I could see 2 runners ahead who kept disappearing and reappearing as they descended and ascended and each hill. Then they didn’t reappear! I kept walking hoping that meant they were descending off the Ridgeway towards Avebury and the finish, but trying not to  get my hopes up. I reached the point where they had disappeared from sight and there they were, descending the Ridgeway towards the little village of Avebury and the finish. I was nearly there!

Now I knew that the last bit of the route involved going into the middle of Avebury, between two of the stones and then following the shape of a letter “U” back the way we had come and then finishing down a long straight path ending in an Finishing arch and the farm where I had left the car.


As I approached Avebury I pulled out my iPhone just to see the time, I wasn’t particularly bothered (as I didn’t think there was a cut-off time for getting 2 UTMB points, or at least my questions regarding that hadn’t been answered) but I wanted to know.

I glanced at the time and a cold shiver went down my back, it was 7:45am Sunday morning and the race started at 8:00am Saturday morning, if there did happen to be a cutoff for UTMB points it would be at 24 hours, shit thats 8:00am!

I started running, declined the offer to have my picture taken between the stones and headed back the way I had come and the two left hand turns that would lead me to the finishing straight. I glanced again (I was now holding my phone) 7:50am and I was picking up speed across the field towards the final turn and what I guessed to be 500m to the finish.

The pain in my feet and my chafing was fading as adrenalin was kicking in as I accelerated down that straight, mentally I was back in Bushy Park parkrun, throwing everything into that last 100 metres, except this was several times that distance and I was tired, but that tiredness was leaving me, being replaced by a fierce desire to beat that cut-off. I could think of nothing worse than missing the cut-off which I could have made if only I had speeded up for that last mile.

I was now 100 metres from the finish, it would be close, I could see people and the circa 7 minute mile pace I had been doing, gave way to sprinting which I knew from experience would cover the final distance in 16-17 seconds, whatever state I was in.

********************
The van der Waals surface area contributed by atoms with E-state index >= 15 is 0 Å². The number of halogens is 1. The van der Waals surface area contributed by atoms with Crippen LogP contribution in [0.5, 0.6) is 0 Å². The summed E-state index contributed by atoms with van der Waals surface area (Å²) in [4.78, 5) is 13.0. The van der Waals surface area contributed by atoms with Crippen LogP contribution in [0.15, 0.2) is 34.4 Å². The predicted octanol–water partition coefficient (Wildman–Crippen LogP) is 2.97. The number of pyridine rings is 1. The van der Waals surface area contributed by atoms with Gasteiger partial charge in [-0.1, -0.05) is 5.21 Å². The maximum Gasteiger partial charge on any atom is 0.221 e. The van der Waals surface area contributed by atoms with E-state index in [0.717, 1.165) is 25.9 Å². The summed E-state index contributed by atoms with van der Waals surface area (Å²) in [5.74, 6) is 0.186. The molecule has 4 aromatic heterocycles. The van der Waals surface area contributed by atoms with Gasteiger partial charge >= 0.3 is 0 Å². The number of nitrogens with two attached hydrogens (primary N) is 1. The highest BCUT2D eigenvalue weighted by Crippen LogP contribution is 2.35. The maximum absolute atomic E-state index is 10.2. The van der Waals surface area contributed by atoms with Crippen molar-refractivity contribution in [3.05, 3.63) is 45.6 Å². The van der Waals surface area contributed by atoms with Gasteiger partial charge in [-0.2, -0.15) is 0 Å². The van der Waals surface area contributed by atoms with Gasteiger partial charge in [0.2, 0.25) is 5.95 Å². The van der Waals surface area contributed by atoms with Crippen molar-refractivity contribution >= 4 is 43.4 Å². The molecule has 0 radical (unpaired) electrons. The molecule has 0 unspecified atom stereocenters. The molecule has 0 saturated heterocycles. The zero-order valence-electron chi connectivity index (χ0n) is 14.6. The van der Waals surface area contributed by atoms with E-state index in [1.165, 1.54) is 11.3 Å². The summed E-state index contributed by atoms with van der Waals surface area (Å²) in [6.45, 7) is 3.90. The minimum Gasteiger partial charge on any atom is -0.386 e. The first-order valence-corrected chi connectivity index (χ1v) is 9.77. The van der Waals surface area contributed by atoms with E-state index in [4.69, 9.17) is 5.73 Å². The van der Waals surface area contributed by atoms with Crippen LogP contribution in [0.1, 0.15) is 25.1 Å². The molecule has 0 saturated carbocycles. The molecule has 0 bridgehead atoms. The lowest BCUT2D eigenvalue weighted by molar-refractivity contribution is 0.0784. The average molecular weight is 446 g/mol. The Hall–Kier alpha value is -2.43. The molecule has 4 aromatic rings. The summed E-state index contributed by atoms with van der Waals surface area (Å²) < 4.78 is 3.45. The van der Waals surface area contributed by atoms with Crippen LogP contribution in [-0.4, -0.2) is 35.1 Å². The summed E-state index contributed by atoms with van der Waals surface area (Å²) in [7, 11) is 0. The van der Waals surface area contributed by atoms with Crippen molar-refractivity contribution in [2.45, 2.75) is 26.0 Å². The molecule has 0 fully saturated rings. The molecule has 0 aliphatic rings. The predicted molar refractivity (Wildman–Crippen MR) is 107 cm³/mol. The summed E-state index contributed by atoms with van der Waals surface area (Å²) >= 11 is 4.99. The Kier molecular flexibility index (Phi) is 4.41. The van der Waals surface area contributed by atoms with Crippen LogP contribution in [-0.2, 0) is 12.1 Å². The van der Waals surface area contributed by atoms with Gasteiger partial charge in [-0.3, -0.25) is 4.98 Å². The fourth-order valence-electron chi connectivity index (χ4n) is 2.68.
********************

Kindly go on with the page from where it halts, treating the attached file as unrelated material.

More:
I crossed the line at 7:57am, stamped on the chip sensors just to make sure the tag I had tied round my ankle registered me finishing and staggered into the shade where someone hung a medal round my neck whilst I tried to get my heart rate to leave the dizzy heights of 190 bpm or so for something a little more sedate.

 The race had started late so my finishing time was 23:45, but better to be safe than sorry.


My tired old pair of ‪#‎lunasandals‬ Leadville Pacers that got me through 100km of gnarly rocky trails (5,000ft ascent / descent) in temperatures of 30C / 86F are probably due to be replaced with a pair of Oso’s just as soon as I can afford them!


All in all a great and well organised event, in fact brilliant for their first time running the event under these conditions.

Roll on next year’s, I’ve registered an interest already!

Ultra Marathon Caballo Blanco – The adventure begins

It all started one evening in November 2011 in a Girls school, near St Paul’s Cathedral in the City of London. I had started running in VFFs, moved to Luna Sandals, read “Born to Run” (not the normal order of things I gather from other running folk) and was now sat with several hundred people in a school hall, listening to a tall, shy, tanned guy talking about two subjects that were clearly very close to his heart, Tarahumara and running. I had taken my then 16 year old son Sam along, not because he was a runner, but because he had read “the book” and wanted to meet Caballo.


By the end of the evening the race had moved to the top of my “bucket list” and despite Caballo trying to persuade me to run in 2012 I insisted I needed to run an ultra first so would run it in 2013, after which he referred to me as the “2013 guy”.

So after a couple of ultra’s in 2012, February 22nd found me on a flight to El Paso with all my running kit in my hand luggage and the stuff I could afford to lose in the hold.

I had booked a place on the “Diego shuttle” so was spending 2 nights at Motel 6 before departing for Paraiso del Oso midday Sunday with the rest of the travellers. I was also due to be sharing a room in Motel 6 & Urique with a Scotsman I had never met (aside from Facebook) who judging by the way he typed in Facebook probably sounded like “Groundskeeper Willie” from The Simpsons.